John Maeda’s “The Laws of Simplicity” has been popping up on a lot of the best-of-design-books lists I’ve seen lately (see Speak Up, for example). I received a copy for Christmas, and recently buzzed through it during a couple of commutes (Maeda tells us the book was purposefully limited to 100 pages to allow just such quick reading — a prime example of form following function, I suppose).
The book is intended as a primer in the merits of simplicity for not only designers but also technophiles of various stripes and business leaders as well. The wide range of intended audiences also results in a style that is rather jarring for those used to a different style of writing about design — the book often feels like a mix of design criticism, personal anecdotes, and the often-mushy self-help language of “Jonathan Livingston Seagull”-type bromides intended for wealthy executives.
Another consequence of the wide range of audience is that many of the laws are fairly obvious to anyone with a basic grounding in the theory of design — groupings help communicate (Law 2, “Organize”), whitespace is good (Law 6, “Context”) — and they can all be effectively summed up (the ultimate in simplicity) in the final law: “Simplicity is about subtracting the obvious, and adding the meaningful.”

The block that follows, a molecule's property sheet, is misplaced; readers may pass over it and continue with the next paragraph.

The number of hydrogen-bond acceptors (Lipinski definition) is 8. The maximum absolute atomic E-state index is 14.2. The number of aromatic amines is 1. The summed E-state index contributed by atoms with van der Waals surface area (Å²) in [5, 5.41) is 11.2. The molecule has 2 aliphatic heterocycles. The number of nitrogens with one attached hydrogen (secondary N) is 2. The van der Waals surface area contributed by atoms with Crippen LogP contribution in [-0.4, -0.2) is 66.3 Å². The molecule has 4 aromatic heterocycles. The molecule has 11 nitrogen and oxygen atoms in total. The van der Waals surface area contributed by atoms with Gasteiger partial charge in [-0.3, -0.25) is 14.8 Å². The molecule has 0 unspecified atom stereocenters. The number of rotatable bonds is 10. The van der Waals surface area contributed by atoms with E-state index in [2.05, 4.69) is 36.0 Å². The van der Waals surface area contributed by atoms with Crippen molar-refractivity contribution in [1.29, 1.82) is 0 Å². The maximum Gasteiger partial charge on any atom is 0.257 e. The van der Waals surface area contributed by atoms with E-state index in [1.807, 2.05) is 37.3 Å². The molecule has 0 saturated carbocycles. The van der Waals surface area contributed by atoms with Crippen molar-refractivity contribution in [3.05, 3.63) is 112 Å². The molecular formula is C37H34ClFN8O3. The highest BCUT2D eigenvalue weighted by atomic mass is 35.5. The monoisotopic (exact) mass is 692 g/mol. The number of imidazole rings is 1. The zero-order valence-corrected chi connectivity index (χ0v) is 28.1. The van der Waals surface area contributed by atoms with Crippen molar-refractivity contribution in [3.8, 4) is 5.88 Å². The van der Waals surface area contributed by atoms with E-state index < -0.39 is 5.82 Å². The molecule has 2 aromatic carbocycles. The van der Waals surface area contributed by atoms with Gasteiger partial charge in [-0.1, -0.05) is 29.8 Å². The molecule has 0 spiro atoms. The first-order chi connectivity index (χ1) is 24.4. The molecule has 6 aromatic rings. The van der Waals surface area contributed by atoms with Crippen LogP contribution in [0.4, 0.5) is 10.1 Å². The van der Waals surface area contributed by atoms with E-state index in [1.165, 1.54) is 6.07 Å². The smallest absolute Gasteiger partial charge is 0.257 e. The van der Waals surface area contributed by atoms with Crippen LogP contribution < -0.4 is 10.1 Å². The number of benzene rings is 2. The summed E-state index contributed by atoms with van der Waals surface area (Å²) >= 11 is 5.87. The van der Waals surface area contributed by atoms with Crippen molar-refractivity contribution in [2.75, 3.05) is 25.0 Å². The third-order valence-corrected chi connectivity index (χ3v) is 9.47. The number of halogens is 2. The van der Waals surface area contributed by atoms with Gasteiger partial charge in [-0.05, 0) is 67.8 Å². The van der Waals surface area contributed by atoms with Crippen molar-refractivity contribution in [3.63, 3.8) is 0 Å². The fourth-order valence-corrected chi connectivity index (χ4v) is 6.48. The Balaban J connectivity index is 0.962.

The one idea that did resonate with me in a way that had never struck me before was the idea that simplicity requires complexity (Law 5, “Simplicity and complexity need each other). He uses musical rhythm as an example: the simplest rhythms have their place, but are rendered far more effective in contrast with more complex ones. This is, of course, the very essence of something I am very passionate about: the writing and arranging of pop music. What makes a great pop song is often, the establishment of a pattern which is then suddenly changed (verse, chorus, verse, chorus, BRIDGE), or stood on its ear (building up to a chorus only to go back to the verse).
All told, “The Laws of Simplicity” is an interesting book if for no other reason than that it may give designers something to recommend that their clients read as a justification for why they really don’t need to make the logo bigger; most designers, though, will already have internalized most of these “laws” already.